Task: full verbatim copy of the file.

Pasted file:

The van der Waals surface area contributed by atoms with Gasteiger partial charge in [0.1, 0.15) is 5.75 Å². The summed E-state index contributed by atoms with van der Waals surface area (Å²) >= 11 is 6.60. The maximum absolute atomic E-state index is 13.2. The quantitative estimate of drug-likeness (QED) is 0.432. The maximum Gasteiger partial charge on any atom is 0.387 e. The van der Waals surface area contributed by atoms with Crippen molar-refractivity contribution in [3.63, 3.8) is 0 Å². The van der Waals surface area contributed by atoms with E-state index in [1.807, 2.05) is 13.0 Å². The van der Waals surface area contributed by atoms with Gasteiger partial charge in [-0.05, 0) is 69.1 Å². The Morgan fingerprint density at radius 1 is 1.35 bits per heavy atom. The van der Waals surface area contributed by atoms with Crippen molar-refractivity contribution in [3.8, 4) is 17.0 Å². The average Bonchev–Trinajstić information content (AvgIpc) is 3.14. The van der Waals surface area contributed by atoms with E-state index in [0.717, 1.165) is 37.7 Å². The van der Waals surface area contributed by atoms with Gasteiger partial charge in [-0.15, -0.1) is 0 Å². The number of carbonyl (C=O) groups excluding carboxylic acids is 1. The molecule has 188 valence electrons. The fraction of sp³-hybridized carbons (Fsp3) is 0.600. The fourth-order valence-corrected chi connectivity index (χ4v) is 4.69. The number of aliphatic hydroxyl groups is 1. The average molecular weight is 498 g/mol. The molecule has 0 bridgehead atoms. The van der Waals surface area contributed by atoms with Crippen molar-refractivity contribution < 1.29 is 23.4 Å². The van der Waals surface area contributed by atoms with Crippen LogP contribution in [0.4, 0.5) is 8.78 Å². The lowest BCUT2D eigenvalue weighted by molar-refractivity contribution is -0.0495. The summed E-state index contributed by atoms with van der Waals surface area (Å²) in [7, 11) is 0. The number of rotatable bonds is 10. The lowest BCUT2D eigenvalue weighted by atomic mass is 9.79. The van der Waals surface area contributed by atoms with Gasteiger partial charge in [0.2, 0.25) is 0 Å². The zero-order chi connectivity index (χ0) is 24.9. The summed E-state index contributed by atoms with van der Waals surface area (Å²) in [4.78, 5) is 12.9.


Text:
The van der Waals surface area contributed by atoms with Gasteiger partial charge in [0.1, 0.15) is 5.75 Å². The summed E-state index contributed by atoms with van der Waals surface area (Å²) >= 11 is 6.60. The maximum absolute atomic E-state index is 13.2. The quantitative estimate of drug-likeness (QED) is 0.432. The maximum Gasteiger partial charge on any atom is 0.387 e. The van der Waals surface area contributed by atoms with Crippen molar-refractivity contribution in [3.63, 3.8) is 0 Å². The van der Waals surface area contributed by atoms with E-state index in [1.807, 2.05) is 13.0 Å². The van der Waals surface area contributed by atoms with Gasteiger partial charge in [-0.05, 0) is 69.1 Å². The Morgan fingerprint density at radius 1 is 1.35 bits per heavy atom. The van der Waals surface area contributed by atoms with Crippen molar-refractivity contribution in [3.8, 4) is 17.0 Å². The average Bonchev–Trinajstić information content (AvgIpc) is 3.14. The van der Waals surface area contributed by atoms with E-state index in [0.717, 1.165) is 37.7 Å². The van der Waals surface area contributed by atoms with Gasteiger partial charge in [-0.15, -0.1) is 0 Å². The number of carbonyl (C=O) groups excluding carboxylic acids is 1. The molecule has 188 valence electrons. The fraction of sp³-hybridized carbons (Fsp3) is 0.600. The fourth-order valence-corrected chi connectivity index (χ4v) is 4.69. The number of aliphatic hydroxyl groups is 1. The average molecular weight is 498 g/mol. The molecule has 0 bridgehead atoms. The van der Waals surface area contributed by atoms with Crippen molar-refractivity contribution < 1.29 is 23.4 Å². The van der Waals surface area contributed by atoms with Crippen LogP contribution in [0.4, 0.5) is 8.78 Å². The lowest BCUT2D eigenvalue weighted by molar-refractivity contribution is -0.0495. The summed E-state index contributed by atoms with van der Waals surface area (Å²) in [7, 11) is 0. The number of rotatable bonds is 10. The lowest BCUT2D eigenvalue weighted by atomic mass is 9.79. The van der Waals surface area contributed by atoms with Gasteiger partial charge in [0.2, 0.25) is 0 Å². The zero-order chi connectivity index (χ0) is 24.9. The summed E-state index contributed by atoms with van der Waals surface area (Å²) in [4.78, 5) is 12.9.